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The American West Part 3: General Custer's death
First, I have to say that I have a bias — a bias against propagandist films and television shows that aim to make unequivocal heroes of men. As a child, I couldn't understand what my father and grandfather saw in TV shows like "Combat" and "Wild Wild West" (local channels kept re-running the bloody shows). As an adult, I could not comprehend my father-in-law's adulation of John Wayne and his films.
So I wasn't too excited when someone — was it Alex or Speedy? — suggested that we try one episode of "The American West". Who wants an updated version of "Wild Wild West" anyway? But we did try it anyway, and we got hooked. At last, an unbiased look at that period of American history when the white man committed genocide against the Native Americans.
"The American West" begins at the end of the Civil War. Former Confederate soldiers Jesse James and his brother, Frank, had just embark on a new career as robbers.
By the second episode, Ulysses Grant had succeeded Andrew Johnson as president. Construction of the Northern Pacific Railway began. In his second term as president, the Long Depression set in after the Panic of 1873 and many of the railroad companies went bankrupt. Then, gold was discovered in Black Hills.
To Grant, the Black Hills gold was the solution to the economic depression. There was only one problem. Just a few years earlier, in an effort to co-exist peacefully with the Native Americans, the Treaty of Fort Laramie was signed. Under its terms, the Lakota people was guaranteed ownership of Black Hills which became off limits to white men. When gold prospectors started encroaching on Lakota territory, the natives assaulted them.
The government claimed that the natives violated the terms of the treaty. Of course, it was just a thinly-veiled attempt to legally renege on the government's obligations under the Treaty of Fort Laramie considering that it was the white men (gold prospectors and lumbermen) who violated the treaty first. The government gave Black Hills to the the Native Americans when the territory looked like any other tract of land in the wilderness. But, once gold was discovered, it wanted Black Hills back. The Native Indians were given a deadline to cede the land to the U.S. government or be considered "hostile".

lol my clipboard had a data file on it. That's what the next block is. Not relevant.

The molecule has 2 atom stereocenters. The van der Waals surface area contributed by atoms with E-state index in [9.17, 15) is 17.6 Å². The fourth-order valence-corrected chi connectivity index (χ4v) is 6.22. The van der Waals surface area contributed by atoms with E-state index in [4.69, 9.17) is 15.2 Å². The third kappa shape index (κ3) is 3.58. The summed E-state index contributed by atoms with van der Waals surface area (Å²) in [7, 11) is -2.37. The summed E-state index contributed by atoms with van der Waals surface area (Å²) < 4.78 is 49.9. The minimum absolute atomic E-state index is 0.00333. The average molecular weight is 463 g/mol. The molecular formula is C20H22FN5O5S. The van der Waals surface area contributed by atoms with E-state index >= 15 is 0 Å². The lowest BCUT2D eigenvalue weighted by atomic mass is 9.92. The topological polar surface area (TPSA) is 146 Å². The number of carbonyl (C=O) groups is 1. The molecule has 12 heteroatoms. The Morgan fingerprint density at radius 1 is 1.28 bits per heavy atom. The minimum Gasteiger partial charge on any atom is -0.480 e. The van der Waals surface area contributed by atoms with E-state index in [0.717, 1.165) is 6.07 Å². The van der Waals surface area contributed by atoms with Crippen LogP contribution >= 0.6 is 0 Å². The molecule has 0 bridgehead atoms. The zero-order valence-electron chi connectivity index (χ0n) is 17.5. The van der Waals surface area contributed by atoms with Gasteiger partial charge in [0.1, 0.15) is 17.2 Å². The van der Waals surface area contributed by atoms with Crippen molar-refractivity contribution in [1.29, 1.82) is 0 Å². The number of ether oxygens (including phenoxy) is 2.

Not many history books or essays tell the story like that. And that's what makes "The American West" so interesting. It is not an assertion of the superiority of the white man. In fact, in many ways, it is an admission of wrongdoing and guilt. It is also brave storytelling when it comes to dispelling the hero status of men like General George Armstrong Custer.
General George Armstrong Custer was a hero of the Civil War. He was known for his flamboyant appearance and a penchant for inviting the press to witness and document the battles he fought. When the war ended, he entertained thoughts about becoming a congressman or an officer (a mercenary, really) in the army of Mexican President Benito Juárez who was still at war with the French. Despite his personal differences with President Grant, Custer managed to inveigle himself and was given command of the 7th Cavalry to invade Native American territory. In the Battle of Little Bighorn (famously known as "Custer's Last Stand"), Custer's forces suffered humiliating defeat. Custer was killed.
Until the 20th century, Custer was treated in history with reverence. He was considered a hero despite pronouncements of President Grant in the aftermath of the Battle of Little Bighorn that Custer brought death upon himself and his sacrifice of his troops was unnecessary. Custer's heroic status was not surprising considering how historians and the press at the time led the public to believe that the Native Americans were the enemy that needed to be annihilated in order for peace to prosper. And Custer's careful crafting of his public persona which his wife continued after his death helped elevate his name among the roster of American heroes.
"The American West" and its not-so-flattering view of Custer as a vain social climber who dreamed of becoming president comes after a long line of historians have dissected that part of American history, and decided that Custer was not the hero he had been made out to be.